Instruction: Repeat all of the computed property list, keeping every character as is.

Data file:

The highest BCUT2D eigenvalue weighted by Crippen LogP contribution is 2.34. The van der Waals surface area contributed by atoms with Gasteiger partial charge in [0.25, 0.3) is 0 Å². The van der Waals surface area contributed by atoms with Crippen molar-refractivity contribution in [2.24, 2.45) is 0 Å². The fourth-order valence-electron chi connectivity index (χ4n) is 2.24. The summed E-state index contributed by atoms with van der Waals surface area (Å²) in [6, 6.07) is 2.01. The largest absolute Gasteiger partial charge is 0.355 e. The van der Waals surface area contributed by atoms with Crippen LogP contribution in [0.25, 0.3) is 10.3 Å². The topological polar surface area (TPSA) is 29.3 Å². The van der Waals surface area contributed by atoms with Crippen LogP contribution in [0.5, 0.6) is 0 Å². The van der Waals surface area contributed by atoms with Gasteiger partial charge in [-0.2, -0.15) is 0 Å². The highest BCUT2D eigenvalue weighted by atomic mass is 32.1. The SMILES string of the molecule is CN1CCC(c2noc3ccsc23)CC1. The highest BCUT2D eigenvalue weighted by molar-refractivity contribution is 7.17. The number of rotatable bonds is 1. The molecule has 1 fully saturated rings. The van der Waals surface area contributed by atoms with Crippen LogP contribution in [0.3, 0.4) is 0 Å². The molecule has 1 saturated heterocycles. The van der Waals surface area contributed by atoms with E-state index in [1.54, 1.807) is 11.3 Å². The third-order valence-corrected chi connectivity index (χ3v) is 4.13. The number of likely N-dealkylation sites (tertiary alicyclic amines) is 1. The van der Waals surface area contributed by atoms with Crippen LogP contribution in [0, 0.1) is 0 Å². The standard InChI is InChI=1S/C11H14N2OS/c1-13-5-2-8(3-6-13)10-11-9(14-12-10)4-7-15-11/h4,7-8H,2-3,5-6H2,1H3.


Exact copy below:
The highest BCUT2D eigenvalue weighted by Crippen LogP contribution is 2.34. The van der Waals surface area contributed by atoms with Gasteiger partial charge in [0.25, 0.3) is 0 Å². The van der Waals surface area contributed by atoms with Crippen molar-refractivity contribution in [2.24, 2.45) is 0 Å². The fourth-order valence-electron chi connectivity index (χ4n) is 2.24. The summed E-state index contributed by atoms with van der Waals surface area (Å²) in [6, 6.07) is 2.01. The largest absolute Gasteiger partial charge is 0.355 e. The van der Waals surface area contributed by atoms with Crippen LogP contribution in [0.25, 0.3) is 10.3 Å². The topological polar surface area (TPSA) is 29.3 Å². The van der Waals surface area contributed by atoms with Crippen LogP contribution in [0.5, 0.6) is 0 Å². The van der Waals surface area contributed by atoms with Gasteiger partial charge in [-0.2, -0.15) is 0 Å². The highest BCUT2D eigenvalue weighted by atomic mass is 32.1. The SMILES string of the molecule is CN1CCC(c2noc3ccsc23)CC1. The highest BCUT2D eigenvalue weighted by molar-refractivity contribution is 7.17. The number of rotatable bonds is 1. The molecule has 1 fully saturated rings. The van der Waals surface area contributed by atoms with Crippen LogP contribution in [0.3, 0.4) is 0 Å². The molecule has 1 saturated heterocycles. The van der Waals surface area contributed by atoms with E-state index in [1.54, 1.807) is 11.3 Å². The third-order valence-corrected chi connectivity index (χ3v) is 4.13. The number of likely N-dealkylation sites (tertiary alicyclic amines) is 1. The van der Waals surface area contributed by atoms with Crippen LogP contribution in [0, 0.1) is 0 Å². The standard InChI is InChI=1S/C11H14N2OS/c1-13-5-2-8(3-6-13)10-11-9(14-12-10)4-7-15-11/h4,7-8H,2-3,5-6H2,1H3.